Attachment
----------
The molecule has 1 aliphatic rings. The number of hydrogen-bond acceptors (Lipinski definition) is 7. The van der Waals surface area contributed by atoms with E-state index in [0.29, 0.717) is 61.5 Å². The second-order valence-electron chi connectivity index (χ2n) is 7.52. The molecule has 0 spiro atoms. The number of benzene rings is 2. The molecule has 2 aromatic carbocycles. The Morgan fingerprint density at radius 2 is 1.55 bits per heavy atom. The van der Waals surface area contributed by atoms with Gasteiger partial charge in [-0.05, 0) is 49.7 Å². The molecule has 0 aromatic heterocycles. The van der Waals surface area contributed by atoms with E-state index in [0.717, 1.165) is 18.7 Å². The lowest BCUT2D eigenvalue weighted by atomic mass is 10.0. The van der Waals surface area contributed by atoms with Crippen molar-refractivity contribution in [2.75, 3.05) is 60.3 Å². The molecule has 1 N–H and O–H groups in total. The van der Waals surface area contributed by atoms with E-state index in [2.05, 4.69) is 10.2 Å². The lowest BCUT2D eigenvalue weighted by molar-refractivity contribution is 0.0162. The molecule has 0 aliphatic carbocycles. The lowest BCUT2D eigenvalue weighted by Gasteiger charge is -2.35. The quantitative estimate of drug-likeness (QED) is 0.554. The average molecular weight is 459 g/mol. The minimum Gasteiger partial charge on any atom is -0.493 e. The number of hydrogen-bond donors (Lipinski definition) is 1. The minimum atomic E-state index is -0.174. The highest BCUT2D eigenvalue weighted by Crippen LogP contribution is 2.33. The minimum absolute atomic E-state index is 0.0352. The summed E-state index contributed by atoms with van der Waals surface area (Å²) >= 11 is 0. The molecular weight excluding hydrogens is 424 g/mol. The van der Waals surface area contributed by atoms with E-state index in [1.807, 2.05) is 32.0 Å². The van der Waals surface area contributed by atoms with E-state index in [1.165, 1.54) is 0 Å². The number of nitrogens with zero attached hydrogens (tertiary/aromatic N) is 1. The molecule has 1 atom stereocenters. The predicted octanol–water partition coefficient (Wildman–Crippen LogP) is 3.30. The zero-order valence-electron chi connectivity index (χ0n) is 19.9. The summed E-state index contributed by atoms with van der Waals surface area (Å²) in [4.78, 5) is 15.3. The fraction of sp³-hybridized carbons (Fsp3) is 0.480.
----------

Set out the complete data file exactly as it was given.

The molecule has 1 aliphatic rings. The number of hydrogen-bond acceptors (Lipinski definition) is 7. The van der Waals surface area contributed by atoms with E-state index in [0.29, 0.717) is 61.5 Å². The second-order valence-electron chi connectivity index (χ2n) is 7.52. The molecule has 0 spiro atoms. The number of benzene rings is 2. The molecule has 2 aromatic carbocycles. The Morgan fingerprint density at radius 2 is 1.55 bits per heavy atom. The van der Waals surface area contributed by atoms with Gasteiger partial charge in [-0.05, 0) is 49.7 Å². The molecule has 0 aromatic heterocycles. The van der Waals surface area contributed by atoms with E-state index in [0.717, 1.165) is 18.7 Å². The lowest BCUT2D eigenvalue weighted by atomic mass is 10.0. The van der Waals surface area contributed by atoms with Crippen molar-refractivity contribution in [2.75, 3.05) is 60.3 Å². The molecule has 1 N–H and O–H groups in total. The van der Waals surface area contributed by atoms with E-state index in [2.05, 4.69) is 10.2 Å². The lowest BCUT2D eigenvalue weighted by molar-refractivity contribution is 0.0162. The molecule has 0 aliphatic carbocycles. The lowest BCUT2D eigenvalue weighted by Gasteiger charge is -2.35. The quantitative estimate of drug-likeness (QED) is 0.554. The average molecular weight is 459 g/mol. The minimum Gasteiger partial charge on any atom is -0.493 e. The number of hydrogen-bond donors (Lipinski definition) is 1. The minimum atomic E-state index is -0.174. The highest BCUT2D eigenvalue weighted by Crippen LogP contribution is 2.33. The minimum absolute atomic E-state index is 0.0352. The summed E-state index contributed by atoms with van der Waals surface area (Å²) >= 11 is 0. The molecular weight excluding hydrogens is 424 g/mol. The van der Waals surface area contributed by atoms with E-state index in [1.807, 2.05) is 32.0 Å². The van der Waals surface area contributed by atoms with E-state index in [1.165, 1.54) is 0 Å². The number of nitrogens with zero attached hydrogens (tertiary/aromatic N) is 1. The molecule has 1 atom stereocenters. The predicted octanol–water partition coefficient (Wildman–Crippen LogP) is 3.30. The zero-order valence-electron chi connectivity index (χ0n) is 19.9. The summed E-state index contributed by atoms with van der Waals surface area (Å²) in [4.78, 5) is 15.3. The fraction of sp³-hybridized carbons (Fsp3) is 0.480.